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Democracy and the blood of patriots

  • File - Students carry banners during a sit-in in front of the Lebanese University as they call for their right to vote and to bring a role for the student committee in Jal al-Dib, Thursday, April 19, 2012. (The Daily Star/Hasan Shaaban)

The International Day of Democracy falls on Sept. 15. The United Nations describes it as “an opportunity to review the state of democracy in the world” through the eye of the local media.

It is difficult to be optimistic on the U.N.’s International Day of Democracy, when the region is beset by so much turmoil.

The struggle for freedom in the Middle East is not going well. In Syria, an uprising that has claimed more than 110,000 lives has reached new heights of atrocity – inhuman chemical attacks killing hundreds of children and a world united only in its determination to look the other way.

It was once said that in the Middle East, books were written in Cairo, printed in Beirut and read in Baghdad. Today, Egypt is in the throes of turmoil, the nascent hopes of democracy crushed under the boots of military brutality and thuggish Islamist rule. Meanwhile, hardly a day goes by without senseless deaths on the streets of Iraq, a nominal democracy now steeped in sectarian hatred.

Even in Lebanon, the traditions of democracy have been trampled on. Parliament unilaterally extended its mandate in a move of questionable legality and postponed elections. We will never know if such an innovation is legal because the country’s Constitutional Council never met to address it, hamstrung by communal loyalties that have taken precedent over democratic norms.

The political vacuum persists. Representatives who are no longer elected, and who went through the trouble of extending their own terms, do not attend parliamentary sessions, which repeatedly fail to achieve quorum. Lebanon has now gone 179 days without a fully functioning Cabinet.

The Lebanese state is no longer empowered by the people, nor is it working for the people.

The cynicism has spread. It is almost impossible to have a conversation on Middle Eastern politics in the streets of Beirut without a derisive reference to the “so-called Arab Spring” or to how life was probably much better in Egypt under Hosni Mubarak or how the choice in Syria is between stability under a police state run by Bashar Assad or heart-devouring rebels.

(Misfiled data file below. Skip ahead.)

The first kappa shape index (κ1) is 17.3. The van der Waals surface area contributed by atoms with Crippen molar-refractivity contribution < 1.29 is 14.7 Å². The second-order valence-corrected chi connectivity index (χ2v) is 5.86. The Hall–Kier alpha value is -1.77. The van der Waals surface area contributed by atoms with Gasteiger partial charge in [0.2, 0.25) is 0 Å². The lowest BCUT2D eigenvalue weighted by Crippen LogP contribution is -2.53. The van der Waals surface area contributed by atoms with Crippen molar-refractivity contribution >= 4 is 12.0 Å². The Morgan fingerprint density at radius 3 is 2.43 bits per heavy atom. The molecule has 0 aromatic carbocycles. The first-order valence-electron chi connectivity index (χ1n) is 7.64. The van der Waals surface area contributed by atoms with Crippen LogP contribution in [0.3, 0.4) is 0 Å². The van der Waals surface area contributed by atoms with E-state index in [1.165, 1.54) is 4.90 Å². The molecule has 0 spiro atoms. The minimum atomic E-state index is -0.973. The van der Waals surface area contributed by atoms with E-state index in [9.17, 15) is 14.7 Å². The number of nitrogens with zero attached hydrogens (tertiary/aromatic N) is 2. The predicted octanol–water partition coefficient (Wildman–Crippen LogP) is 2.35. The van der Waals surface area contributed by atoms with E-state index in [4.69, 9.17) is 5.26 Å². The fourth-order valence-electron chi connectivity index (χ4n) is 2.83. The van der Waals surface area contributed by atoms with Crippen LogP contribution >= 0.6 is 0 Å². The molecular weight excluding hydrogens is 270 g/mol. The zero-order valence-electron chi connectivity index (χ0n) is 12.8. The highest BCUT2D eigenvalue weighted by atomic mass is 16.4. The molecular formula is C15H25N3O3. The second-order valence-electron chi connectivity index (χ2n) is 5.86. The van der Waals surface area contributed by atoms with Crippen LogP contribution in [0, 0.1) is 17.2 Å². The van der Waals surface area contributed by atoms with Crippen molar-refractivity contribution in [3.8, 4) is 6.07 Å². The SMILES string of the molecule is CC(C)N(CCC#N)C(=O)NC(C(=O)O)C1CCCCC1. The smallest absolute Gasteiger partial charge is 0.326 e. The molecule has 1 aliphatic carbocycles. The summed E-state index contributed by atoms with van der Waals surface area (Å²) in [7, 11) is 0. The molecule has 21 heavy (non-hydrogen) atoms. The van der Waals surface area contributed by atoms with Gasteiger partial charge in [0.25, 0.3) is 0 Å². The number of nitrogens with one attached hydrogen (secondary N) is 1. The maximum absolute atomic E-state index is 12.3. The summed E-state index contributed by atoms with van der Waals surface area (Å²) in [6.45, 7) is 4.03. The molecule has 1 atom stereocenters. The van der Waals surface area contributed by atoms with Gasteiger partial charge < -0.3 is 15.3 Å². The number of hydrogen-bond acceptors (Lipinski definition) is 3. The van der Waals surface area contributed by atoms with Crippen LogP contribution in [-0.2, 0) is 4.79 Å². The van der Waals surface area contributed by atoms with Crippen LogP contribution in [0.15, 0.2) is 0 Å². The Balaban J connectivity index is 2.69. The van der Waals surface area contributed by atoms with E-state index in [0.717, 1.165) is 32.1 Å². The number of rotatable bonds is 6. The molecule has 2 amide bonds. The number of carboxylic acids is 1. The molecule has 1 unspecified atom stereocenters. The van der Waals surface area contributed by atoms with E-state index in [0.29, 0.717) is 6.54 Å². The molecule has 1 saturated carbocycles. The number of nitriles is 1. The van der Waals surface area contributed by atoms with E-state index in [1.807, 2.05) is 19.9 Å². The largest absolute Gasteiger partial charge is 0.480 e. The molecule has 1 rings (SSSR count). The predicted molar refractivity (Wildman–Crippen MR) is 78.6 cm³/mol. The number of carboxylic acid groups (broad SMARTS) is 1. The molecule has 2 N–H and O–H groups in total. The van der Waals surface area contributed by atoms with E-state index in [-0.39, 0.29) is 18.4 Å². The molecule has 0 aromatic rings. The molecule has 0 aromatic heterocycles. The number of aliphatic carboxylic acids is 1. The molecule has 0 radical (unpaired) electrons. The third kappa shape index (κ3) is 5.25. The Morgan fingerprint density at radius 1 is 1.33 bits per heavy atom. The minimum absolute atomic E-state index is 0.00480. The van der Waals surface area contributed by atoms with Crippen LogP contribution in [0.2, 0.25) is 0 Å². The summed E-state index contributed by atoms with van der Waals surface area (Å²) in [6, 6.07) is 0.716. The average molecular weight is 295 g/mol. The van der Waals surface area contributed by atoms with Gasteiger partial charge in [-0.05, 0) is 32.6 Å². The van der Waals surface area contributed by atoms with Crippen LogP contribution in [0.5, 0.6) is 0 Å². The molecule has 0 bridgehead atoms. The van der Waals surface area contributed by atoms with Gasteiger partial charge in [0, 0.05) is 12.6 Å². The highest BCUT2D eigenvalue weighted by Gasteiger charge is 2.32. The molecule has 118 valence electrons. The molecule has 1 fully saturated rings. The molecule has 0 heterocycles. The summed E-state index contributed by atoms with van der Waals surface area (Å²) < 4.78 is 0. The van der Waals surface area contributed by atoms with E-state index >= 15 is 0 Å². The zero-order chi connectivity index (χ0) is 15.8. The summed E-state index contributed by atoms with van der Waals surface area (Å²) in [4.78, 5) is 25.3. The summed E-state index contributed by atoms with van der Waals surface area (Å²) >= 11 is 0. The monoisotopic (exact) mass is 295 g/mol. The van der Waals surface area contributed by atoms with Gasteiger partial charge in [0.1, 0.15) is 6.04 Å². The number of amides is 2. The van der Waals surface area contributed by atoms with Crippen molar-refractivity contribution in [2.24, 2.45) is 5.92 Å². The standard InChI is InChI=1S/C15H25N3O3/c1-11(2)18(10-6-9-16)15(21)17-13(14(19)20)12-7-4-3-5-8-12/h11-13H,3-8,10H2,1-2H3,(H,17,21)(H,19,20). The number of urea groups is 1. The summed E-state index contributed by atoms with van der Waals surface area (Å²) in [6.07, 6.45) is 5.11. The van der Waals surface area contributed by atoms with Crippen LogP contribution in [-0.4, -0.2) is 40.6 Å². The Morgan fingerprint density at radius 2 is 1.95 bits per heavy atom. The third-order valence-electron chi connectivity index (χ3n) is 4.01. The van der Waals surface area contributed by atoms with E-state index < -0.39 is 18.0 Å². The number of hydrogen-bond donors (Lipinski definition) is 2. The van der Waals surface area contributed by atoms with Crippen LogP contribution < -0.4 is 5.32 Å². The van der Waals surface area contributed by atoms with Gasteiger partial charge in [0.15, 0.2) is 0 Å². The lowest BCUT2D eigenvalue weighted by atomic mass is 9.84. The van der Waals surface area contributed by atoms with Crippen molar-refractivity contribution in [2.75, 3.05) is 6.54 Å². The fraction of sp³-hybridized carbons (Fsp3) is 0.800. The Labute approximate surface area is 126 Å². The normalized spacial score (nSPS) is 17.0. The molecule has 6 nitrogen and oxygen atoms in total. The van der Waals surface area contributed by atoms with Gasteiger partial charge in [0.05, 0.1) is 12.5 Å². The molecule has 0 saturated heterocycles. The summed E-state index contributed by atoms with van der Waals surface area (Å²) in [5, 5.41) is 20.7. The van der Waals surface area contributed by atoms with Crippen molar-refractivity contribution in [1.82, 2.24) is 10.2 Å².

But we should take heart. The Arab world is no longer a swamp of political apathy. It is that cancerous apathy toward the world that was condemned by Sophie Scholl, one of the leaders of the German resistance against the Nazis.

“The real damage is done by those millions who want to ‘survive.’ The honest men who just want to be left in peace,” Scholl said. “Those who don’t want their little lives disturbed by anything bigger than themselves. Those with no sides and no causes. Those who won’t take measure of their own strength, for fear of antagonizing their own weakness.”

Scholl’s words ring true today. Arabs no longer simply want to “survive.” They will never again cower before the iron fist of a dictator because they have taken measure of their own strength when they rose up to fight the corrupt police state, whether the fight was for bread, freedom or social equality.

They took measure of their strength whenever they massed in the ancient squares of Arab capitals and demanded the removal of a head of state. When they risked their livelihoods and the short-term stability of their nations to tell their leaders “enough.” When they created neighborhood watches, protest camps, patrols to combat sexual harassment, and art, music and graffiti to denigrate their despots and rulers, breaking the fear barrier.

The events of the last two years prove that democracy is not the exclusive domain of the Western world, that freedom of thought is a universal yearning, and that strongmen can no longer dominate Arab societies. They also show in stark clarity that mere elections are not democracy; the upheavals in the region also highlighted the need to protect the region’s minorities and social diversity and the poison of sectarian politics.

But in the midst of the turmoil, it is difficult to see the silver lining. Thomas Jefferson once said that “the tree of liberty must be refreshed from time to time with the blood of patriots and tyrants.”

That is scant solace to the mothers and fathers of the tens of thousands who paid the ultimate price to fight tyranny, who pray that their deaths will not be in vain.

 
A version of this article appeared in the print edition of The Daily Star on September 16, 2013, on page 3.
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